At Fannie Mae’s not-so-annual meeting held in Washington today, president and CEO Daniel Mudd told shareholders that he doesn’t expect a housing market recovery until late 2009 “at the earliest.”
“This is the worst housing and mortgage market in recent memory, and we are still working our way to the bottom, in our view,” Mudd added.
His grim estimate is probably the worst of a slew of recent predictions made by executives and analysts, with others seeing a recovery as soon as mid-2008 and early 2009.
Mudd blamed recent housing woes on unaffordable prices, and said average home prices will decline another four to five percent in 2008.
“With the decrease of affordability, a lot of those products grew up to get payments down,” he said, with respect to the recent surge in subprime lending.
At the same time, Mudd assured investors that the mortgage financier “will weather the turbulence of today’s mortgage market and prosper when better conditions return,” claiming the company had made a series of improvements over the past three years.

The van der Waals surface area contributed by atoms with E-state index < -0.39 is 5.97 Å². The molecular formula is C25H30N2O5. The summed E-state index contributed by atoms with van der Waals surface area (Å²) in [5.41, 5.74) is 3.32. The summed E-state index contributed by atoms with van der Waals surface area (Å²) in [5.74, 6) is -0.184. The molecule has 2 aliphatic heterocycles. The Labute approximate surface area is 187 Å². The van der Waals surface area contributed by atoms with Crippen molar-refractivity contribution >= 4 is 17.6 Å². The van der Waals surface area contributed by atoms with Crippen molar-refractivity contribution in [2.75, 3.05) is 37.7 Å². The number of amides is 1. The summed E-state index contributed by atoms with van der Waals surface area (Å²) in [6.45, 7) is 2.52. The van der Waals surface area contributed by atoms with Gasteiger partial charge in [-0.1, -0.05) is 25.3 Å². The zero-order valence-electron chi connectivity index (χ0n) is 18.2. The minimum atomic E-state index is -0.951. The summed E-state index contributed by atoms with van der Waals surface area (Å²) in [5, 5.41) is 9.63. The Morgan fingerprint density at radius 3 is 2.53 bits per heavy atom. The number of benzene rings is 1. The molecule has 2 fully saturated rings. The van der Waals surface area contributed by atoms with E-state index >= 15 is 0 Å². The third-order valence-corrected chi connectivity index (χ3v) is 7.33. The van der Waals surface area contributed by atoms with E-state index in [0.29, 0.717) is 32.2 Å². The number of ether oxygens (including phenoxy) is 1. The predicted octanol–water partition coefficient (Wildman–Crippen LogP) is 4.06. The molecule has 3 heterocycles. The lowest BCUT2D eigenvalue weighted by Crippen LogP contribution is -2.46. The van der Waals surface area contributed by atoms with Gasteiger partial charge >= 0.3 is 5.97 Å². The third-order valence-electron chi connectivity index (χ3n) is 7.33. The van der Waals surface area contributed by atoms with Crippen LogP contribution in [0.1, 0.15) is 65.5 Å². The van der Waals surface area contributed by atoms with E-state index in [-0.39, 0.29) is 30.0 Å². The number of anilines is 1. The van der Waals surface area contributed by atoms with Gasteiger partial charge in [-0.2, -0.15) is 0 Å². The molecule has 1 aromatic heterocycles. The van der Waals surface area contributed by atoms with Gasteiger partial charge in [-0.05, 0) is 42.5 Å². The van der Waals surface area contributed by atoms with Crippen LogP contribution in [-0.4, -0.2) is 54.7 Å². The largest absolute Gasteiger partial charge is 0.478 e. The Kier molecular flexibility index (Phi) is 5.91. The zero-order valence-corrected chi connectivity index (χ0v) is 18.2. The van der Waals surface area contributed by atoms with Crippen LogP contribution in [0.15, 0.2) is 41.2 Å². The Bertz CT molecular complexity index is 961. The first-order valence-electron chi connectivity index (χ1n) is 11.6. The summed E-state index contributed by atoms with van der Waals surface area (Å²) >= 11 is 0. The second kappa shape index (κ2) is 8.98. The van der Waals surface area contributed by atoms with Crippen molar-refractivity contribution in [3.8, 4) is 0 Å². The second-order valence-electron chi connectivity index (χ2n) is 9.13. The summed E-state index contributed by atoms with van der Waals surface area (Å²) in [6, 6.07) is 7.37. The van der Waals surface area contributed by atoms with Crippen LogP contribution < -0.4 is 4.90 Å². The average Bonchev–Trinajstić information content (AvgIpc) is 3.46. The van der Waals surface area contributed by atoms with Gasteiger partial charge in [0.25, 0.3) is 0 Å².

Fannie posted a third-quarter loss of $1.4 billion, prompting the largest purchaser and guarantor of U.S. home mortgages to cut its dividend by 30 percent and sell $7 billion in preferred stock to raise capital.
“We have to have a solid and conservative capital position to go into a market this challenging,” he said.
Interestingly, it was Fannie Mae’s first annual meeting since May 2004, five months before the accounting scandal rocked the company and led to the ousting of its top executives.
The good news is borrowers will have ample time to up their credit scores and get their asset and income documentation in order for the coming housing bonanza of 2010.